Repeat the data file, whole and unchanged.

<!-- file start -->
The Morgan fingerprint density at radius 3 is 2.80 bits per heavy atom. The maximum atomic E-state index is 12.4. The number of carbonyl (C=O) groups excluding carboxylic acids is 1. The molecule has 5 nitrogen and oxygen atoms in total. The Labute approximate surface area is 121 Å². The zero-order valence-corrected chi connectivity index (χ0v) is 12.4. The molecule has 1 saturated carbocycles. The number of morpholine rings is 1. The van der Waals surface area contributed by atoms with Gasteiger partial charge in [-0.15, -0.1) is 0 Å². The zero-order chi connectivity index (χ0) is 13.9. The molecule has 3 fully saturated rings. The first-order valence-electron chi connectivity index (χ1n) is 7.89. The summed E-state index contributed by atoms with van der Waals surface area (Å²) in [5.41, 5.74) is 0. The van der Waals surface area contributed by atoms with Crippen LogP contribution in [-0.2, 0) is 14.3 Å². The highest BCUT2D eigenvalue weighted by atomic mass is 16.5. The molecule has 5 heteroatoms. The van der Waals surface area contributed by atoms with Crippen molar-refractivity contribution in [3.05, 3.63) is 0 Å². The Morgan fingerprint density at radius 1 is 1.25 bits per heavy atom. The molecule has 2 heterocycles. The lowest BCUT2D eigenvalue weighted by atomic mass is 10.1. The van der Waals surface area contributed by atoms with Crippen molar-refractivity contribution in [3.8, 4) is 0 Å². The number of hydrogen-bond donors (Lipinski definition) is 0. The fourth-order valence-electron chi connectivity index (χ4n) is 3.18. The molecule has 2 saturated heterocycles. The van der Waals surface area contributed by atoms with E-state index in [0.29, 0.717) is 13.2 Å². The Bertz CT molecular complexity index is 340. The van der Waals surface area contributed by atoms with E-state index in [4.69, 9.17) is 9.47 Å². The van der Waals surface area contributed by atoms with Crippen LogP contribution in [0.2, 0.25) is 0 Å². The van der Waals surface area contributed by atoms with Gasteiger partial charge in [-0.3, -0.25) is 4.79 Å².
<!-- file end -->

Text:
The Morgan fingerprint density at radius 3 is 2.80 bits per heavy atom. The maximum atomic E-state index is 12.4. The number of carbonyl (C=O) groups excluding carboxylic acids is 1. The molecule has 5 nitrogen and oxygen atoms in total. The Labute approximate surface area is 121 Å². The zero-order valence-corrected chi connectivity index (χ0v) is 12.4. The molecule has 1 saturated carbocycles. The number of morpholine rings is 1. The van der Waals surface area contributed by atoms with Gasteiger partial charge in [-0.15, -0.1) is 0 Å². The zero-order chi connectivity index (χ0) is 13.9. The molecule has 3 fully saturated rings. The first-order valence-electron chi connectivity index (χ1n) is 7.89. The summed E-state index contributed by atoms with van der Waals surface area (Å²) in [5.41, 5.74) is 0. The van der Waals surface area contributed by atoms with Crippen LogP contribution in [-0.2, 0) is 14.3 Å². The highest BCUT2D eigenvalue weighted by atomic mass is 16.5. The molecule has 5 heteroatoms. The van der Waals surface area contributed by atoms with Crippen molar-refractivity contribution in [3.05, 3.63) is 0 Å². The Morgan fingerprint density at radius 1 is 1.25 bits per heavy atom. The molecule has 2 heterocycles. The lowest BCUT2D eigenvalue weighted by atomic mass is 10.1. The van der Waals surface area contributed by atoms with Crippen molar-refractivity contribution in [3.8, 4) is 0 Å². The number of hydrogen-bond donors (Lipinski definition) is 0. The fourth-order valence-electron chi connectivity index (χ4n) is 3.18. The molecule has 2 saturated heterocycles. The van der Waals surface area contributed by atoms with E-state index in [0.29, 0.717) is 13.2 Å². The Bertz CT molecular complexity index is 340. The van der Waals surface area contributed by atoms with E-state index in [4.69, 9.17) is 9.47 Å². The van der Waals surface area contributed by atoms with Crippen LogP contribution in [0.2, 0.25) is 0 Å². The van der Waals surface area contributed by atoms with Gasteiger partial charge in [-0.3, -0.25) is 4.79 Å².